New ballast water regulations looming
April 16, 2012
On March 23,
the U.S. Coast Guard published new ballast water regulations that go into
effect on June 21. It is a complicated regulation, so here are some of the highlights:
- Preamble – The Coast Guard
explains that a ballast-water exchange method “is not well suited” as the basis
for the program required by the National Invasive Species Act, in part because
studies have shown that in some vessels a large number of invasive species may
remain after ballast water exchange. Further justification is provided for the Coast
Guard’s requiring approved Ballast Water Management Systems (BWMS) to be
installed on vessels.
- Applicability – Generally,
the regulations apply to all non-recreational vessels with ballast tanks,
operating in U.S. waters. There are exemptions from certain sections for
certain vessels. For example, a vessel operating in one Captain of the Port
(COTP) Zone is exempt from ballast water management, reporting and record-keeping
requirements. Keep in mind that if a vessel makes such a claim for these
exemptions, the Coast Guard may place a restrictive endorsement on the vessel’s
certificate of inspection (COI) restricting it to one COTP Zone. Some vessels are
only exempt from the ballast water management requirements but not the other
requirements, such as record-keeping and reporting requirements.
- Ballast Water Management –
There are a number of options for managing ballast water included in this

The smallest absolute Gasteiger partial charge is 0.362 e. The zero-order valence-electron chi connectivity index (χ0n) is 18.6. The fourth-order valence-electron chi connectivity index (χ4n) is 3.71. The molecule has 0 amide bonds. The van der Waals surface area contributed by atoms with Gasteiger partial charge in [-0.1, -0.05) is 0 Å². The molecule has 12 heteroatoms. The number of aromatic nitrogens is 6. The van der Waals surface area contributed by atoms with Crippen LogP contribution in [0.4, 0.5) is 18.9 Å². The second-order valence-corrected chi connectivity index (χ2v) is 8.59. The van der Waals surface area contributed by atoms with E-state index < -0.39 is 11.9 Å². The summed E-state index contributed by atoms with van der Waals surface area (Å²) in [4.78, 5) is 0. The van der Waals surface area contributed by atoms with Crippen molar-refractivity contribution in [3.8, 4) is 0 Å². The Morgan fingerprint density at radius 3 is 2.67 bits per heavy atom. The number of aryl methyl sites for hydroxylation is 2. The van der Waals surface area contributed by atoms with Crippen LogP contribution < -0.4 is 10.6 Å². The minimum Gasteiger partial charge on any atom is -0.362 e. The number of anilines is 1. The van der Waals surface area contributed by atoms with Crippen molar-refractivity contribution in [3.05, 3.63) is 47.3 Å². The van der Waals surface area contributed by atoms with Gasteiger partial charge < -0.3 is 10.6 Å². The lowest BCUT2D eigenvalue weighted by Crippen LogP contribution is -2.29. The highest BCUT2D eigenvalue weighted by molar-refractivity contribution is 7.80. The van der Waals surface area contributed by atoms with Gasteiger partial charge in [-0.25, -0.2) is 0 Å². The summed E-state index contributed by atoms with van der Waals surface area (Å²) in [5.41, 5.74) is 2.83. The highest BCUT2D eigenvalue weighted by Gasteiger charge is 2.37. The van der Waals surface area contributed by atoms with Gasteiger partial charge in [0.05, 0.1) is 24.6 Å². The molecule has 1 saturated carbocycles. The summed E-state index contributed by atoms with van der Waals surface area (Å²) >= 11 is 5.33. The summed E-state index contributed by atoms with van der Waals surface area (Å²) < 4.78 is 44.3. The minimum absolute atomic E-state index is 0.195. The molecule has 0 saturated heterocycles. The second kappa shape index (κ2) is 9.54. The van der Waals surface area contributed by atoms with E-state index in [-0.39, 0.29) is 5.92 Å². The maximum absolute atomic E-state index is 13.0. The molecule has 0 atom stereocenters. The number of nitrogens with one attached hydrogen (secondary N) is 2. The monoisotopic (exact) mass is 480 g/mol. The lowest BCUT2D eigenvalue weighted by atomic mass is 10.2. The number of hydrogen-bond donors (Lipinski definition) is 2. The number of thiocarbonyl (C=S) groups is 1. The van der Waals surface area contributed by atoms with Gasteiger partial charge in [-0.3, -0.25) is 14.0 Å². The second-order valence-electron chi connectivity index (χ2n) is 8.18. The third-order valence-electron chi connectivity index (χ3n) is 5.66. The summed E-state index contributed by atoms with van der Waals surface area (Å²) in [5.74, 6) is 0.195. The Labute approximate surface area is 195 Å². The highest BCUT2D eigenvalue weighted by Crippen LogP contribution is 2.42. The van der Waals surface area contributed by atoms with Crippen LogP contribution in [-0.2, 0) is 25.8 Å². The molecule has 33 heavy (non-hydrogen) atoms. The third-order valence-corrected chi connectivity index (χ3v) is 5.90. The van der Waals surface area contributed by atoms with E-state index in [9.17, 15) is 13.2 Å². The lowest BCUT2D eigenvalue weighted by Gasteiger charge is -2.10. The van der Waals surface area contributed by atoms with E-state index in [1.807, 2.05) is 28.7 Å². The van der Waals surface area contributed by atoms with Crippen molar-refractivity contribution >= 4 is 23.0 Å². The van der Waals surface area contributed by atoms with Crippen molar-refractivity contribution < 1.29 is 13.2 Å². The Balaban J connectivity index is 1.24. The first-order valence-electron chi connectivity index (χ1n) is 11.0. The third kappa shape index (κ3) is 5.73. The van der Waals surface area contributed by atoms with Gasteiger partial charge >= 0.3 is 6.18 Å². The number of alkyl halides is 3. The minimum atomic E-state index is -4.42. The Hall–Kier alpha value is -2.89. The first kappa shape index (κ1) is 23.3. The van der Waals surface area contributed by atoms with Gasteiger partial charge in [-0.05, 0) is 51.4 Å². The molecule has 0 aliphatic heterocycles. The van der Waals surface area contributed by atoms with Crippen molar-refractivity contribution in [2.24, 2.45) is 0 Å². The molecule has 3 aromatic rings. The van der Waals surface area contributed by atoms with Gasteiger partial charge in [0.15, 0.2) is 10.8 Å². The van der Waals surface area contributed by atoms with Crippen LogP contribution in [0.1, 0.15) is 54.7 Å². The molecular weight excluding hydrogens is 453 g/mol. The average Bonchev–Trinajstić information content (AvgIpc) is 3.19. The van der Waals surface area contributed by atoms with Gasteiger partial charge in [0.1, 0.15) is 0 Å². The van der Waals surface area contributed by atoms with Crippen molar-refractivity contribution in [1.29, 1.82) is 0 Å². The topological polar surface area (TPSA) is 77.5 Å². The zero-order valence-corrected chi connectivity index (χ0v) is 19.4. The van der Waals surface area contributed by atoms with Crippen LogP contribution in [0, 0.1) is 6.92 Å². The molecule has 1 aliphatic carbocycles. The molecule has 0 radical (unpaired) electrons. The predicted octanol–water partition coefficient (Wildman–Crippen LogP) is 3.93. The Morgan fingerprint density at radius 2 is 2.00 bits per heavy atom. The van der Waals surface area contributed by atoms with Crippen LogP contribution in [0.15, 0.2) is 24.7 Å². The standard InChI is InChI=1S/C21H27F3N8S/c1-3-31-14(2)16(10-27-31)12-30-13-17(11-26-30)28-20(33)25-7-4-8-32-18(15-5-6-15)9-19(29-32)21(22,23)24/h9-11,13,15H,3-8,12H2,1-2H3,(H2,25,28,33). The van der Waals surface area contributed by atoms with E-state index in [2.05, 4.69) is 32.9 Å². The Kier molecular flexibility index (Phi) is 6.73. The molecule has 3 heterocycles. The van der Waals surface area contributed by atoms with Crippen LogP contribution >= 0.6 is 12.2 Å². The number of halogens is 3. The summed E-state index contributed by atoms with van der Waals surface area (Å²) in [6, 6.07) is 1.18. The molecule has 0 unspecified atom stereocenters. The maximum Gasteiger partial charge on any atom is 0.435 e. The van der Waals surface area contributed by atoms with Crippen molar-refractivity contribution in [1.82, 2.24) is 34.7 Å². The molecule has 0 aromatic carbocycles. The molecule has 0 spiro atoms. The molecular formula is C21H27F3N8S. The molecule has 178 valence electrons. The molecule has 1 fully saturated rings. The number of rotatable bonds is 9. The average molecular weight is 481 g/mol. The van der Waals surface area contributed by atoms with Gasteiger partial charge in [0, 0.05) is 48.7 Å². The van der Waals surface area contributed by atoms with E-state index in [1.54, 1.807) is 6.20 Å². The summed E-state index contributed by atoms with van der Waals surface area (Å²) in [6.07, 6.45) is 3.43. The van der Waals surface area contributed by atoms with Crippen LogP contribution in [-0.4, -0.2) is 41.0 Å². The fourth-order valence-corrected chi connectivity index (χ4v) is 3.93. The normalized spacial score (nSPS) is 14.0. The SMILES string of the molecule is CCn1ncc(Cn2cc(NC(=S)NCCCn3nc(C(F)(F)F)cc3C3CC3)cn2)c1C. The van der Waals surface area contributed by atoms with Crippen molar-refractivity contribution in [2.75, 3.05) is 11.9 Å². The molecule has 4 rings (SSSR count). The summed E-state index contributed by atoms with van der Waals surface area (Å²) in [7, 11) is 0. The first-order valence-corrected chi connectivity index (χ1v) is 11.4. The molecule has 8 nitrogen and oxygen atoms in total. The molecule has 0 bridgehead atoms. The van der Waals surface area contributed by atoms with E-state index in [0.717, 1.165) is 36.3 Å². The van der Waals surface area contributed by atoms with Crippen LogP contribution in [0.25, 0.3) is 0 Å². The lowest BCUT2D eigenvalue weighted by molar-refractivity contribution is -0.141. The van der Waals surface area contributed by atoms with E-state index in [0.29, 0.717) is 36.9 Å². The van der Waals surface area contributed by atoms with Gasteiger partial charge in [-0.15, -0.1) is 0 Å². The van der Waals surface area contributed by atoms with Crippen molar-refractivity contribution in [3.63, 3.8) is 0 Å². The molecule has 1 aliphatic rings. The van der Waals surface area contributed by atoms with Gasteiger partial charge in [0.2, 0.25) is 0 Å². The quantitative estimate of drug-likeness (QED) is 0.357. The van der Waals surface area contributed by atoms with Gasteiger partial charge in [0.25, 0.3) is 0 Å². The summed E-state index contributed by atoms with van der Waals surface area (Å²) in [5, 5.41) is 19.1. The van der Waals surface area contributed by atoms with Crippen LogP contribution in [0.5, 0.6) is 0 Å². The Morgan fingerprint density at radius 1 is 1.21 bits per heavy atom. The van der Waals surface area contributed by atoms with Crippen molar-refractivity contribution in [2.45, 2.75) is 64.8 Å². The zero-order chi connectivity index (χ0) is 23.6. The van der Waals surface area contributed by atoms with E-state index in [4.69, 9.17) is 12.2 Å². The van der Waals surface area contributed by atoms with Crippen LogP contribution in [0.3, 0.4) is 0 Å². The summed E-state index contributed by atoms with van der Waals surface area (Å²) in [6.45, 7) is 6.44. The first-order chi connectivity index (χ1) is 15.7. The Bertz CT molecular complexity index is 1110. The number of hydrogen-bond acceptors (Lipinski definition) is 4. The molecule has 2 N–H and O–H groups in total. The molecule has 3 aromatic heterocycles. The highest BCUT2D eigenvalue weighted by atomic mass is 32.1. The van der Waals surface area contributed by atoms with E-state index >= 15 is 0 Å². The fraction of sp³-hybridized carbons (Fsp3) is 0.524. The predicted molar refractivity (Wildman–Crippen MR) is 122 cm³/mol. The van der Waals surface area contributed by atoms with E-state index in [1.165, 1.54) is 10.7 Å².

section ranging from installing a Ballast Water Management System (BWMS), which
is a Coast Guard approved piece of equipment, or using a public water system,
to name two. However, it makes the public water option more difficult than
before by requiring prior tank cleaning as well as documentation and receipts
as proof. There is a phase-in schedule for vessels required to install the new
equipment based upon their next drydock after a given date.
- Ballast Water Management
Plans and Training – 33CFR 151.2050 applies to all vessels equipped with
ballast tanks and requires a vessel-specific ballast water management plan and
training for crews.
- Port State Control –
Regarding foreign flag vessels, the preamble mentions that port state control
officers will serve as the final enforcement check of BWMS.
- EPA Vessel General Permit
(VGP) – The preamble mentions that the new EPA VGP is out for comment and that
when it is finalized, the ballast water requirements contained in the VGP may
differ from the Coast Guard’s regulation. Attention will have to be paid to
- Penalties – Finally, the
regulation states that any person who violates this subpart is liable for a
civil penalty not to exceed $35,000, and each day constitutes a separate
violation. Additionally, a person who knowingly violates the regulations of
this subpart is guilty of a class C felony.
is a great deal of information in the new regulation and I encourage you to
take the time to read through it.